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Old 02-13-10, 09:32 PM   #1
Roadierookie
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Armstrong and the classics

Just thinking the other day that had Armstrong chosen to focus on the Tour in his '99-05 years, he could have been a real dominant threat for classics such as L-B-L, Flanders and Amstel etc. He never chose to peak during these races but had he, I believe he could have done some serious damage. Prior to cancer he was a strong one day rider but didn't have the tactical sense that he developped later in his career. During his Tour reign, he had the power, tactics and team that could have made him a dominant classics man.

Thoughts?
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Old 02-14-10, 03:47 AM   #2
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I thought he skipped the classics to focus on the "TOUR"
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Old 02-15-10, 01:03 PM   #3
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Just thinking the other day that had Armstrong chosen to focus on the Tour in his '99-05 years, he could have been a real dominant threat for classics such as L-B-L, Flanders and Amstel etc. He never chose to peak during these races but had he, I believe he could have done some serious damage. Prior to cancer he was a strong one day rider but didn't have the tactical sense that he developped later in his career. During his Tour reign, he had the power, tactics and team that could have made him a dominant classics man.

Thoughts?
This is probably my biggest problem with LA and what keeps him off the top rung of favorite riders. For that period he was basically a one trick pony. 7 TdF's is unprecedented. However, he never attempted to challenge for multiple grand tours in a season or, as you point out, the classics. Check out Eddy Merckx's or Big Mig's list of victories. There is something to be said for racing (to win) other major races in the season.
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Old 02-15-10, 03:54 PM   #4
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Looking at the past winners of the Classics over the last few years, you can see they favour the sprinter. Not Armstrong's forte, especially post cancer.
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Old 02-15-10, 04:18 PM   #5
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Looking at the past winners of the Classics over the last few years, you can see they favour the sprinter. Not Armstrong's forte, especially post cancer.
No, that is not true. Look up the results. Some races a sprinter wins, but not enough to make the statement they they favor the sprinter. Andy Schleck won Liège-Bastogne-Liège last year. Cancellara, Cunego, Di Luca, Valverde, Ballan, Pozzato, Devolder, etc. have all won classic races in the past 3 years. In that group are climbers, all-arounders, and TT'ers.
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Old 02-15-10, 10:59 PM   #6
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This is probably my biggest problem with LA and what keeps him off the top rung of favorite riders. For that period he was basically a one trick pony. 7 TdF's is unprecedented. However, he never attempted to challenge for multiple grand tours in a season or, as you point out, the classics. Check out Eddy Merckx's or Big Mig's list of victories. There is something to be said for racing (to win) other major races in the season.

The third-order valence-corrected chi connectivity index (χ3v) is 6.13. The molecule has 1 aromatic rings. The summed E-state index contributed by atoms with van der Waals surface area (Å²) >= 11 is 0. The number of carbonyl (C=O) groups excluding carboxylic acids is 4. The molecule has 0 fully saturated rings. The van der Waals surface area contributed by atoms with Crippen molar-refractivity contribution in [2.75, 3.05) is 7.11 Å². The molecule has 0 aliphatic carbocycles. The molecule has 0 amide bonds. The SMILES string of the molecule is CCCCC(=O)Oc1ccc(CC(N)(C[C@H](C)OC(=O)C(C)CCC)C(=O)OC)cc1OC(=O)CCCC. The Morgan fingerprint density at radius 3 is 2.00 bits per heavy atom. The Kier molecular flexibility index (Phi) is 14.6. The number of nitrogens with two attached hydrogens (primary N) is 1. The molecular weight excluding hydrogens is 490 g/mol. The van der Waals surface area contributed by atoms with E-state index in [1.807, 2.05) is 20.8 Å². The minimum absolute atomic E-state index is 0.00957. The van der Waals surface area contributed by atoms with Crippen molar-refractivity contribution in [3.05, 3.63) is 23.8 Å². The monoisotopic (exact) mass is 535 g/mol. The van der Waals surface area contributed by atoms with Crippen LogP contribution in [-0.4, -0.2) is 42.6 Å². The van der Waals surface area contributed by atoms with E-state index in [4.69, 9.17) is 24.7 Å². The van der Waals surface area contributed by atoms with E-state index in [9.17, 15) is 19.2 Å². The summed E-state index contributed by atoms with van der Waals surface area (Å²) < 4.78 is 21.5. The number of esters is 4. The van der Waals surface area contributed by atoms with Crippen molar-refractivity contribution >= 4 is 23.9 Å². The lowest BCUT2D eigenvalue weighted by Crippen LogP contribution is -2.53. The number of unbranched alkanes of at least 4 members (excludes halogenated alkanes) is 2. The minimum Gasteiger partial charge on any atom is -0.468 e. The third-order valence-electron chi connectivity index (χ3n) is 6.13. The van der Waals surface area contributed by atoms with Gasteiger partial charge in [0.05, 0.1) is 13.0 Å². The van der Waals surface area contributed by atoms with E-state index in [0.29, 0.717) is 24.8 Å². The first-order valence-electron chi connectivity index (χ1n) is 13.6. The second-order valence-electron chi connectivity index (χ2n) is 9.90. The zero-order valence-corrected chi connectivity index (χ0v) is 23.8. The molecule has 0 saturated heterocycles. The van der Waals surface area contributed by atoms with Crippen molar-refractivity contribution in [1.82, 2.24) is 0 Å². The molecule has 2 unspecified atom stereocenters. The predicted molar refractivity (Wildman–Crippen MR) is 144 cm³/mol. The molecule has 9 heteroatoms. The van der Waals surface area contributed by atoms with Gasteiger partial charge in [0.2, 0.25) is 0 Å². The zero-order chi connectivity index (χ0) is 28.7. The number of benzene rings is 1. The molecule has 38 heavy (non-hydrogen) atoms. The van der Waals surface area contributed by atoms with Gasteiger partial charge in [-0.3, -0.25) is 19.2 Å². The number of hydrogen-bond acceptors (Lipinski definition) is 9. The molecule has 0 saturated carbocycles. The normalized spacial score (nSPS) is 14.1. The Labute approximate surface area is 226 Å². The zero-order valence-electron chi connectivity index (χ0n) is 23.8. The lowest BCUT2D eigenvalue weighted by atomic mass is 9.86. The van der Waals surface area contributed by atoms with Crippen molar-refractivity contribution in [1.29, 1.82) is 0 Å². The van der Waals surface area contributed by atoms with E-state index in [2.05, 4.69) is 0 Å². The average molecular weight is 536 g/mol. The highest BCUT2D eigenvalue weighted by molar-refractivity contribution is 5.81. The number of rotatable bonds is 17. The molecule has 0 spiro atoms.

Does Sheryl Crow or Trek have an interest in boning Boonen?
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Old 02-25-10, 01:09 AM   #7
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I thought this would be about Armstrong and using Bontrager Classics for training. Oh well.
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Old 02-26-10, 03:34 AM   #8
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you know, i think this could be the year lance wins l-b-l, roubaix, amstel, g(h)ent & flanders.
wadda ya think???
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Old 02-27-10, 05:35 PM   #9
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IMHO, LA will not be remembered as one of the top few greatest pro cyclists ever if we restrict the voting to true, knowledgeable cycling fans. However, he is the greatest TdF racer ever. Like other posters here, I have often wondered what else he might have accomplished had he broadened his focus to serious campaigns at some of the classics and more than one grand tour over the course of his career.
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Old 03-01-10, 08:10 AM   #10
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I believe chemo reduced LA's muscle mass, consequently he changed the way he rode by spinning at higher RPMs and dropping down gears; which ended up making him better suited for endurance type races than one day races. In effect he went from relying more on his legs to relying more on his aerobic capacity (and team tactics). So any references from pre cancer LA to post cancer LA are probably not valid.
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Old 03-01-10, 09:19 AM   #11
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IMHO, LA will not be remembered as one of the top few greatest pro cyclists ever if we restrict the voting to true, knowledgeable cycling fans.
What a stupid comment. What are your criteria for restricting the votes?

The greatest, no. But to say that he won't be among the pantheon of cycling greats is delusional.

Geez, I don't even like Lance that much, and here I am having to defend his legacy. Eeeww.
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